In Srochi v. Hightower, 57 Ga. App. 322 (195 S. E. 323), Hendricks v. Jones, 28 Ga. App. 335 (111 S. E. 81), and Lee v. Malone, 55 Ga. App. 821 (191 S. E. 494), the only negligence alleged was that the steps or stairs were not lighted, and the courts held that the darkness caused by the absence of the lights was obvious to the plaintiffs, and that their use of the steps and stairs with such knowledge precluded their recovery for injuries sustained by reason of such absence of lights. In Holloman v. Henry Grady Hotel Co., 42 Ga. App. 347 (156 S. E. 275), the plaintiff was descending a marble stairway and became sick or dizzy, and because his feet slipped on the slick, smooth surface of the marble stairs, he fell over the stairway's balustrade. The negligence alleged was that the smooth, polished surface of the steps or treads, combined with the unsafe balustrade, rendered the stair steps unsafe and dangerous. The court there said: "We are of the opinion that this court may take judicial notice of the fact that marble is a proper material from which to construct a stairway. It has the sanction of centuries of use for that and other architectural purposes. There is nothing in its texture that renders it inherently slick and, therefore, unsafe and dangerous; and there is no suggestion in the petition in this case that any foreign substance was deposited upon the steps to render then slick and dangerous." (Emphasis supplied.) In Avary v. Anderson, 31 Ga. App. 402 (120 S. E. 683) the court held that the plaintiff, having notice of the general condition of the bathroom floor and the presence of much foreign matter thereon, could have by the exercise of ordinary care avoided slipping on a greasy spot on the floor. In Lebby v. Atlanta Realty Corp., 25 Ga. App. 369 (103 S. E. 433), it was not alleged that the hall was dimly or insufficiently lighted, and the effect of the court's ruling was that, in the absence of allegations showing why he could not see the mopping water on the floor, the plaintiff in the exercise of ordinary care could have discovered its presence there. The cases cited by the defendant in error where employees sued their employers for injuries sustained due to the employers' alleged negligence in failing to furnish the employees with safe places to work are not applicable here, as a different rule of law applies in such cases. Code 66-303.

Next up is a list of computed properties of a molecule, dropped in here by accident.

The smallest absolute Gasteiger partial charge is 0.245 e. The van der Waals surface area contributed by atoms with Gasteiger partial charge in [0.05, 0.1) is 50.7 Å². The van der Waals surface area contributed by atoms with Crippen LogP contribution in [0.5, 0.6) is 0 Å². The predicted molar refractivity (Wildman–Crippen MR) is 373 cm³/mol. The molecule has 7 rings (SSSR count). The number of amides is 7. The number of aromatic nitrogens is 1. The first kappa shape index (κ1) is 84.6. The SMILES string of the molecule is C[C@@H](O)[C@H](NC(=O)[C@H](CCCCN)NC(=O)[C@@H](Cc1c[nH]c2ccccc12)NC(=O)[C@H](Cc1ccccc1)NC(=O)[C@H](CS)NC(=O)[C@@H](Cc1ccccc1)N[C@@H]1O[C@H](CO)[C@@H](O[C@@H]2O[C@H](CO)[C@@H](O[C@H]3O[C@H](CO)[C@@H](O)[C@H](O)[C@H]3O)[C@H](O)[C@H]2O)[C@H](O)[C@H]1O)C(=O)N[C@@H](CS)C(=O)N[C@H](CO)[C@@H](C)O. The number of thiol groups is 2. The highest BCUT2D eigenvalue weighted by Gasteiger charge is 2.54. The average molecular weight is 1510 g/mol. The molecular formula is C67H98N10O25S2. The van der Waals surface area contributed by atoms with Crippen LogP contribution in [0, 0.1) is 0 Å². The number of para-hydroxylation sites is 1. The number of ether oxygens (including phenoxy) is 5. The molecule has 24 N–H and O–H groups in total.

It is unnecessary to decide whether the defendant was negligent in placing the soft-drink bottle rack within three feet of the bottom of the stairway. To be liable for the consequences of his negligence, it is not necessary for a defendant to have foreseen the injury in the precise form in which it in fact resulted, or to have anticipated the particular consequence which did actually flow from his act, but it is sufficient that the act is one which the defendant should in the exercise of ordinary care have foreseen could probably result in harm or injury of some kind. Drum v. Miller, 135 N. C. 204 (47 S. E. 421).
The petition alleged a cause of action good as against general demurrer, and the court erred in sustaining a general demurrer thereto and in dismissing the action.
Judgment reversed. Sutton, C. J., and Worrill, J., concur.